November 1st, 1970, I left Vietnam without a scratch. With the magic of the International Date Line, I was back in Wisconsin November 2nd, home with my wife, daughter, and extended family. By mid November, I was in the Nort’ Woods hunting deer with family and friends.

Late in January of 1971, I was back on campus, enrolled in my final semester and working for the same Genetics professor in the same laboratory class I had left three years earlier. It had seemed to me a seamless transition, but something went wrong.

I had everything going for me, and the records show success—until you look more closely. I earned my Masters degree in Genetics in 1974 and got a job in the same building with the Agronomy Department. My plan, however, had been to be a Genetics professor. I left without my PhD when my major professor confessed that he thought the Army had ruined me.

He did offer me a job with the International Potato Center in Lima, Peru. We now had two daughters two and five, and I wanted to stay home. So I remained on campus as Academic staff.

Four years later I was separated from my family on the way to divorce. During that time I also abandoned the Wisconsin Army National Guard halfway to my 20 years for retirement. My ex-wife told me she always thought I lost my soul in Vietnam.

The record shows that I never lost a job, never had a health crisis, never had a legal problem, never even had a traffic citation. The record does not show that I lost one PhD, two careers, a farm and seed business along with my marriage, and years with my daughters. And, I had everything going for me when I came home.

Many of our troops, today, do not. Reduction in Force will eject thousands from our services against their wills. Most will not be returning to a life simply placed on hold for a few years. Many will not have the family support I had. They are in trouble.

Many of our returning troops will have symptoms of post traumatic stress even though they may not qualify for help. Their symptoms will not meet the criteria set out in the American Psychiatric Association Diagnostic and Statistical Manual for Combat Post Traumatic Stress Disorder. They will have symptoms, however—just not intensive or extensive enough to qualify as a disorder.

They need our help.

PTSD is a learned condition. Sights, sounds, smells, and feelings that preceded a bad day at the war taught us to respond instantly and subconsciously, like Pavlov’s dogs or Skinner’s cats. When these stimuli are perceived, again, they immediately trigger a fight or flight response. Our primitive brains trigger release adrenalin that our body fails to process. We experience physical, mental, and emotional discomfort for 3-4 days before returning to our normal.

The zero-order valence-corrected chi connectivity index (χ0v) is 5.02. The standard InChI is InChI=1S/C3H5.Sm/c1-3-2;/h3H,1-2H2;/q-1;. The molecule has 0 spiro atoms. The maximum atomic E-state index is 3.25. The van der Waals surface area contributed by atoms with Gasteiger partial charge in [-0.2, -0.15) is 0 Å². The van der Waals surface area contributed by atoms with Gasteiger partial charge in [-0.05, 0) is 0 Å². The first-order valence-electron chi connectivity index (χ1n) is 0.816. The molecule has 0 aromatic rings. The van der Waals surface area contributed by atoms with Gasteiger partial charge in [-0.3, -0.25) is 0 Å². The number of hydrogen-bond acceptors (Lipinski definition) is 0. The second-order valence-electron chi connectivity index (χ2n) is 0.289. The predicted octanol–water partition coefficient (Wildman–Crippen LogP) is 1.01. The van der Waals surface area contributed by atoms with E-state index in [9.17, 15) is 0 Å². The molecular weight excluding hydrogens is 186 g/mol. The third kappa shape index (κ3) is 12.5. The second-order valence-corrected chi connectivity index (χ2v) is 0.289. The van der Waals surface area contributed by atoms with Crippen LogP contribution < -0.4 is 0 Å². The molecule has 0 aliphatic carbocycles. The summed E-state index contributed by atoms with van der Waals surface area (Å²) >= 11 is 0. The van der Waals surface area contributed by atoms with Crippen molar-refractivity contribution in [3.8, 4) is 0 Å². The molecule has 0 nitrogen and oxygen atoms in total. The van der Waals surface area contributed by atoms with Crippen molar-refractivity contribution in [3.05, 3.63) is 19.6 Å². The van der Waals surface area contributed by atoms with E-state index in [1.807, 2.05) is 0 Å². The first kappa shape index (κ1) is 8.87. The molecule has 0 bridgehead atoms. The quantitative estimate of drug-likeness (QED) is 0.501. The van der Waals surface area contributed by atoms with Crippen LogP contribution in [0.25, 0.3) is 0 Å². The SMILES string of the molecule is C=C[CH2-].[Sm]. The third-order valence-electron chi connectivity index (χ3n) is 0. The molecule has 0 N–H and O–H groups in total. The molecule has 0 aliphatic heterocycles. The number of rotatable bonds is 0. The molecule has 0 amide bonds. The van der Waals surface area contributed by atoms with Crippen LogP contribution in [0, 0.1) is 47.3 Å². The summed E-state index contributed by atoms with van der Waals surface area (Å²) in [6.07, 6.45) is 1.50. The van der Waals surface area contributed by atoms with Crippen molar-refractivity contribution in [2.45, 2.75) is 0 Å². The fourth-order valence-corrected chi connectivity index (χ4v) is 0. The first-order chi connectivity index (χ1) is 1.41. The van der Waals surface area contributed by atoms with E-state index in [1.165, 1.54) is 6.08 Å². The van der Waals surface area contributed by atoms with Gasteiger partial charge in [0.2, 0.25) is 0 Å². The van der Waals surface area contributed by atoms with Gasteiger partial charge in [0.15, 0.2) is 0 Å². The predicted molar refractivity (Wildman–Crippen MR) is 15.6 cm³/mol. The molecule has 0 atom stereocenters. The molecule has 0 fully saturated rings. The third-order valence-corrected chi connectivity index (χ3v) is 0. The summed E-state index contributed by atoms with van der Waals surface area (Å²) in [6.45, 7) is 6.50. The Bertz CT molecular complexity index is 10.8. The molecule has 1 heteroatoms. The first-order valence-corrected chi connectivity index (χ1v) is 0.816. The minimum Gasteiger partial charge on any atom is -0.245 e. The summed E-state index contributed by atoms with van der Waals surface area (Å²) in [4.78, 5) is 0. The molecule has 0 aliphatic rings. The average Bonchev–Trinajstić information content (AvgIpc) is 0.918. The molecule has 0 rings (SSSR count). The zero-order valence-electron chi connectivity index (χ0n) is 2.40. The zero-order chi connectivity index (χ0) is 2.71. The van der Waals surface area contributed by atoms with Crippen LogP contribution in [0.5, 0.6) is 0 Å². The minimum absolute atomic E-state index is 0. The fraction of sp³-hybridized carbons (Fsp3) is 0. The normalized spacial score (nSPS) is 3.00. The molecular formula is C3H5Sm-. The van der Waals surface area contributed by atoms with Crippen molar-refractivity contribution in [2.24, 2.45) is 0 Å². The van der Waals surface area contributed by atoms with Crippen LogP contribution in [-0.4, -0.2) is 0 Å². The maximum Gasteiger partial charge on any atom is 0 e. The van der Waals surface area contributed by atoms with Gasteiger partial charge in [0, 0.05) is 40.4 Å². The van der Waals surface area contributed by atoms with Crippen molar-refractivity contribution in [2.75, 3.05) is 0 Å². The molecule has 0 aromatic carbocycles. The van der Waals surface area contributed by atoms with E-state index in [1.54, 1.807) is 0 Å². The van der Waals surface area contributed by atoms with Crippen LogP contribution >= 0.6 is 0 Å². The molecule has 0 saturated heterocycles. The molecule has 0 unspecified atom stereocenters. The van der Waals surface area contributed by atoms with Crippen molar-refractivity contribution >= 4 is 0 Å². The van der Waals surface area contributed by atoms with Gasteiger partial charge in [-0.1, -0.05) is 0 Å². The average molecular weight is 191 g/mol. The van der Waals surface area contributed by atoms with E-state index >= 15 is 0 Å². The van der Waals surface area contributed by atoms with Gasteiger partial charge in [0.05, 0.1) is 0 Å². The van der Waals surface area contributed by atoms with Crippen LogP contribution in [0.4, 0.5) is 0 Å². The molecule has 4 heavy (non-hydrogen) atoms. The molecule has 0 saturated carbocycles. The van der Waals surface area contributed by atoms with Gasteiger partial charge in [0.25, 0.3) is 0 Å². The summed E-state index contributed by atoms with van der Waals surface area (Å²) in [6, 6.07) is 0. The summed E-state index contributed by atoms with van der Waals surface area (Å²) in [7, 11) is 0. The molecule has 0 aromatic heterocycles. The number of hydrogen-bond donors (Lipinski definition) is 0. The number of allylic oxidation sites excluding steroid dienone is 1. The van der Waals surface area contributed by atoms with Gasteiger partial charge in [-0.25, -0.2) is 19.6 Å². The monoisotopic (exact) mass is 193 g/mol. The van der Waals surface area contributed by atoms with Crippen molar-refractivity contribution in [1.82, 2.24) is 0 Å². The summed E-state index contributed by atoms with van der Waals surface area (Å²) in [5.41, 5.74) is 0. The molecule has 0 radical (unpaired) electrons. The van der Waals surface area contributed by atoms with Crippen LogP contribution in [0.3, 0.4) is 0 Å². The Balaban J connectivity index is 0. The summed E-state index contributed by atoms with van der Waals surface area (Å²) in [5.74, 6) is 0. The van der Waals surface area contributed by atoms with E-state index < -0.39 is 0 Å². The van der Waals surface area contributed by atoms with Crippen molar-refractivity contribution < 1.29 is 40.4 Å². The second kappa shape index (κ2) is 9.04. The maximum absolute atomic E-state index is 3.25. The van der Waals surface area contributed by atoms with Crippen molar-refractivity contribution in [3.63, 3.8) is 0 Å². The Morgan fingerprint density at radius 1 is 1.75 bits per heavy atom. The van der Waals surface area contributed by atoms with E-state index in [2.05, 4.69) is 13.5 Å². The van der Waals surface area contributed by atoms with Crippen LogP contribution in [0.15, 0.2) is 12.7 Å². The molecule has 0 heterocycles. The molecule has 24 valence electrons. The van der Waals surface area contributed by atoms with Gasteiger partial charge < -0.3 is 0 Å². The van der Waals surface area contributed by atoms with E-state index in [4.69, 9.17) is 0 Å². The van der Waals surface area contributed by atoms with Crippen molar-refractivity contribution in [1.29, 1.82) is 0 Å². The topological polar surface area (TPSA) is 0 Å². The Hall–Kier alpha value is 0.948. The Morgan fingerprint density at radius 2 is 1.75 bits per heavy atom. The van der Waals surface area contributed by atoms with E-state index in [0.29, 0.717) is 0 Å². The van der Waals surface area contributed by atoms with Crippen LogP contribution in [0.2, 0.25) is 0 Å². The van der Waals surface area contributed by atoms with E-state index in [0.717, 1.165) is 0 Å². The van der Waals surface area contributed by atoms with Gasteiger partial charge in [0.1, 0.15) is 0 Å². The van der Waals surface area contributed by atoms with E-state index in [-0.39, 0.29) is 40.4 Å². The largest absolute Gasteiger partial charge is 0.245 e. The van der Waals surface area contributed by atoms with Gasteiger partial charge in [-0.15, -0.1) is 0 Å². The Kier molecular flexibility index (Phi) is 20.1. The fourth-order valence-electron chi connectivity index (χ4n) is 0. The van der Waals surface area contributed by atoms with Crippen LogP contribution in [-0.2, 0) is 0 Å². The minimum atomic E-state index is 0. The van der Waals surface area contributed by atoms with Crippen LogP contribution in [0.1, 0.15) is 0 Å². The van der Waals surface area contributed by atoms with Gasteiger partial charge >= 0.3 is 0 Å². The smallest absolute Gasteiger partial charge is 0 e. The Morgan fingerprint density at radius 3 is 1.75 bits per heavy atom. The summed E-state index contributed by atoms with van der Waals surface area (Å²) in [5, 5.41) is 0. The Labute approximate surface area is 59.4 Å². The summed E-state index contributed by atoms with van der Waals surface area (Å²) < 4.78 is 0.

Our normal is some level of chronic anger. It is safer than vulnerability that leads to depression. Survival means maintaining constant vigilance and an edge of low grade rage. It’s why I still wear a mustache. I have no upper lip. I closed it in 1970, and I don’t know how to open it, again—even with Angelina Jolie pout exercises.

We have a learning disability. Besides all the social distractions of returning students, we have diminished working memory capacity related to reduced hippocampus volume in our brains. Our brain amygdalas are enlarged to steal perceptions of certain sights, sounds, smells, and feelings away from our smart brains. We react subconsciously.

Our troops are returning to a society that many never knew, jobs they never experienced, and schools they never planned to attend. They will have to learn fast while they have learning disabilities and social impediments. We can help. How?

Anybody can wear a yellow ribbon, but our troops need much more than lip service. Yes, we need to say, “Thank you for your service and welcome home,” but we must reach out, offer our hands and our strengths.

My dream is the formation of community consortiums, kinds of meta-groups that coordinate schools, churches, Veterans organizations, community service groups, businesses, etc. We must have one place they can go to get the support they need—especially the help returning troops don’t know they need. For now, I call it STAR for Support Troops After Return.

I get ideas, but I am no organizer. Some of you are. You may begin at www.ErvBarnes.com. Together, we can Support Troops After Return. Together, we can all be Rising STARs.